When we finished talking and gave her our phone numbers, she said, What if it comes out alive? What should I do then? I can't have it be alive. Should I, you know, should I...? Can I do it by myself? It could be alive, right?
Now and then she said, Oh I'm so sick, what a mess, oh I'm so sorry, I really feel fine but this just happened oh oh here it comes again. Oh god I'm so sorry, I can't help it, I'm such a mess, oh thank you.
She rang the bell, and when we buzzed her in she said, My girlfriends are downstairs. They brought me over when I called you about the cramps. Should they come back for me or can you give me a ride home? How long will it take for it to, you know, all come out?
Another time, waiting to miscarry, she said, I'm sorry it's taking so long. I'm sure you've got other things to do, I know a lot of women are waiting. But thank you so much, thank you for letting me come to your house. I couldn't have done this at my house, for sure. My parents think I'm at my girlfriend's house, I just hope they don't call to check on me, cause my girlfriend's mother could say something wrong and then I'd really be in trouble.
Ok, it'll take me about an hour and a half to drive home - I live over the line in Indiana - and here's what I'm going to do, she said one winter weekend. My father's a heavy sleeper, so if the cramps come in the night while he's sleeping he'll never hear me; I'll just go in the bathroom and lock the door. I'll do it all in there. He won't even hear the toilet flush, he never does, even when it's just ordinary, you know, flushing for regular reasons.
She looked at the clear plastic sheet on the mattress, the speculum and the syringe. Then she laughed and said, You ladies somethin, doin this up in here; you somethin, all right.
Why do you do this? She looked around the small bedroom and said, You're not rich. With what you charge, you can't be doing this for the money. What's it all about? Are you a bunch of women's libbers? Is that it?
I'm not nervous. I think you are good women. I'm never nervous, maybe cuz I'm always tired. She was so tired that when the woman beside the bed rocked her shoulder softly to wake her up, she said, It's over? I'm sorry, I just closed my eyes after the shot you gave me down there. I'm sorry, but I was real tired, I had to work a double shift and din have no time between work and here.
Ohmygod, does this happen all the time? This bleeding? She gasped and said, The blood is so dark. OOh! Ice?! Ay! Make it stop! This ice tray is too cold! Ohmygod! You better not be scared, I'm the one scared, not you. Orange juice, are you kidding? Ay, what if I faint? I know people faint when they lose blood. Can you still do me? Did you finish?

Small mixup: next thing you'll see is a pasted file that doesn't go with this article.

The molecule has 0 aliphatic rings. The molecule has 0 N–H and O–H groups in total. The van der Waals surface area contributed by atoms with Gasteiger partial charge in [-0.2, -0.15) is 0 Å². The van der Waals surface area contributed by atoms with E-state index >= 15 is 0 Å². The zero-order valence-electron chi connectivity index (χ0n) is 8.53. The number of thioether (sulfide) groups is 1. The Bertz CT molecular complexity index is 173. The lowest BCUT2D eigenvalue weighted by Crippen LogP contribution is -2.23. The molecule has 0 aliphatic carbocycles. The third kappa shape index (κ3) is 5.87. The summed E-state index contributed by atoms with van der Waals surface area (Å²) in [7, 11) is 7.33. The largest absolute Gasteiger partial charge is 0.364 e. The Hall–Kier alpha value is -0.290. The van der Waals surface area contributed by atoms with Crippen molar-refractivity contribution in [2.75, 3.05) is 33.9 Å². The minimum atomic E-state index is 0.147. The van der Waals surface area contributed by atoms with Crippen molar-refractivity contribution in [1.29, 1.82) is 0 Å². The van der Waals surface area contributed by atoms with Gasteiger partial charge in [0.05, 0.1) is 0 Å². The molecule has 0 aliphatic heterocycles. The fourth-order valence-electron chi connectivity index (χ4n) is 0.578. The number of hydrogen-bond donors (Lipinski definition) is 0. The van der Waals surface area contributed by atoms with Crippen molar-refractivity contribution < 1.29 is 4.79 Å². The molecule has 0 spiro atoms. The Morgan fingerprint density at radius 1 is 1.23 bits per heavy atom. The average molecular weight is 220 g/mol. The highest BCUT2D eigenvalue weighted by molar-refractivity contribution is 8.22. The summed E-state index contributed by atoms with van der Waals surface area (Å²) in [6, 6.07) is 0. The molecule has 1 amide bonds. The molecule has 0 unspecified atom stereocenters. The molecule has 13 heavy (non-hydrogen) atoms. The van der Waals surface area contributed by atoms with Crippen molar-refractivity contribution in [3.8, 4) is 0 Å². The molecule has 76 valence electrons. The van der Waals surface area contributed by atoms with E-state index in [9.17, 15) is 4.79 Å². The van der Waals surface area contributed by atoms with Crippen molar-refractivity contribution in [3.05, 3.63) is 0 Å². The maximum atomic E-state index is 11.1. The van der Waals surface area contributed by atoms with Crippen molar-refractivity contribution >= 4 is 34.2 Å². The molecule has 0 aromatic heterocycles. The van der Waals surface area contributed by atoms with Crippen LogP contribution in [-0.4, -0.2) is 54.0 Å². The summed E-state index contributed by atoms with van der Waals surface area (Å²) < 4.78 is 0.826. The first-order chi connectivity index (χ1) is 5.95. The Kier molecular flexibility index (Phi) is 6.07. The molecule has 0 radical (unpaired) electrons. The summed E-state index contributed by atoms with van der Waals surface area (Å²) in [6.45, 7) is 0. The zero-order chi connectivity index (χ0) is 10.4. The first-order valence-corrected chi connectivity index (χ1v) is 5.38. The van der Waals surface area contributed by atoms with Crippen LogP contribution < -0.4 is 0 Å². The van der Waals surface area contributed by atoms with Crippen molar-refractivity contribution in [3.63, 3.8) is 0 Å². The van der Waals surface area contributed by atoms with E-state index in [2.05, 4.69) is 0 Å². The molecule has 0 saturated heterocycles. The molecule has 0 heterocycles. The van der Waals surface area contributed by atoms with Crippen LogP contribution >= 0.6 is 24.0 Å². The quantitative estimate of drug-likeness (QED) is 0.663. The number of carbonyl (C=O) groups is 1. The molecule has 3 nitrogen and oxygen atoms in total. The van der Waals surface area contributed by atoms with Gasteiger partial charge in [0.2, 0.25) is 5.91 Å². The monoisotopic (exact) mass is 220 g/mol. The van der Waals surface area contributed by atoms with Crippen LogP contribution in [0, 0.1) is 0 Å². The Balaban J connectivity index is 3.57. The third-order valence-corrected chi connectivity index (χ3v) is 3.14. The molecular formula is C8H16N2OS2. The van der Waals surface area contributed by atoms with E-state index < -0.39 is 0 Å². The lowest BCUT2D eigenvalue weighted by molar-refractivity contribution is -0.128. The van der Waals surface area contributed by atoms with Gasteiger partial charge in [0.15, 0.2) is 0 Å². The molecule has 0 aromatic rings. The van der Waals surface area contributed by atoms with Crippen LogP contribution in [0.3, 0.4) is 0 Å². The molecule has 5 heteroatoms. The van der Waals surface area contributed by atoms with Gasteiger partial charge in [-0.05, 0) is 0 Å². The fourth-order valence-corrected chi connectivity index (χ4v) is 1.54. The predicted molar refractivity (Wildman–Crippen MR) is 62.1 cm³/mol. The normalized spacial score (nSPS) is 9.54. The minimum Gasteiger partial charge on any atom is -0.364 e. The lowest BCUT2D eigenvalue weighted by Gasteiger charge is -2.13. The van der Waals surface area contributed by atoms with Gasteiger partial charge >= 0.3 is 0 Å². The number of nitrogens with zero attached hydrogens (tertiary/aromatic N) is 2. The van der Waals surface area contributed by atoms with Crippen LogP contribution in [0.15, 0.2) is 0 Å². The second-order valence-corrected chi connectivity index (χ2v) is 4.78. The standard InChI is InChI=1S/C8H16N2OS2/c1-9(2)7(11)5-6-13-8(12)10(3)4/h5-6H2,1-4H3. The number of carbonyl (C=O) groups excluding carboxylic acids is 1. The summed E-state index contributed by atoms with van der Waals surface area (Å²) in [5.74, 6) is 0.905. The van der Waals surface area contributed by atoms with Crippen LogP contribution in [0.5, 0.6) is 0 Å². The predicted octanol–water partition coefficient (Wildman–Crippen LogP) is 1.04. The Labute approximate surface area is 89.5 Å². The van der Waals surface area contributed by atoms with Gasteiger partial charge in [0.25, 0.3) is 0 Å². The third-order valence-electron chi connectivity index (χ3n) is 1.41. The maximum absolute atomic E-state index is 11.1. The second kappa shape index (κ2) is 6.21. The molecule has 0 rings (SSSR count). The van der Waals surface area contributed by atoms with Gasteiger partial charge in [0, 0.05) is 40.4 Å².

She leaned over to the woman driving and quietly said, My daughter's in Children's Memorial, she's only two, she's having an operation on her stomach valve today – it doesn't work right, since she was born. My husband's over there, with her, for that, while I'm here, for this. Could I leave right after I'm done? Could you take me back right away, so I don't wait til everybody is done? Would that be ok? Would the other women mind, do you think?
She gulped some water in the kitchen and said,Oh thank you, you'll never know what this means to me, thank you so much. I can't thank you enough, I'm sure. I know some people say it's wrong, abortion, that you shouldn't take a life. And maybe you did take a life. But it’s all give and take, isn’t it? My mother always said that everything always comes down to give and take. So the baby, today, that was the taking – and me, me, my own life, I think that was the giving.
Judith Arcana. Do not use/reproduce without permission. First published in CALYX, Winter, 1998, 17:3.
After her days in Jane, Judith Arcana became a writer, and is currently writing fiction about tattoos and poems about abortion. Her work is supported by a Poetry Award from the Barbara Deming Memorial Fund, a Poetry Fellowship from Oregon Literary Arts, and grants from the Rockefeller Archive Center and the Union Institute Graduate College.
Her poems and short prose pieces appear in anthologies, newspapers and literary magazines including ZYZZYVA, Nimrod, Fireweed, CALYX and Prairie Schooner.
A longtime teacher of writing, literature and women’s studies, Judith’s nonfiction books are Our Mothers’ Daughters, Every Mother’s Son and Grace Paley’s Life Stories: A Literary Biography. Fifty years resident in the Great Lakes region, she moved to the Pacific Northwest in 1995. Judith is a member of the Graduate Faculty of The Union Institute.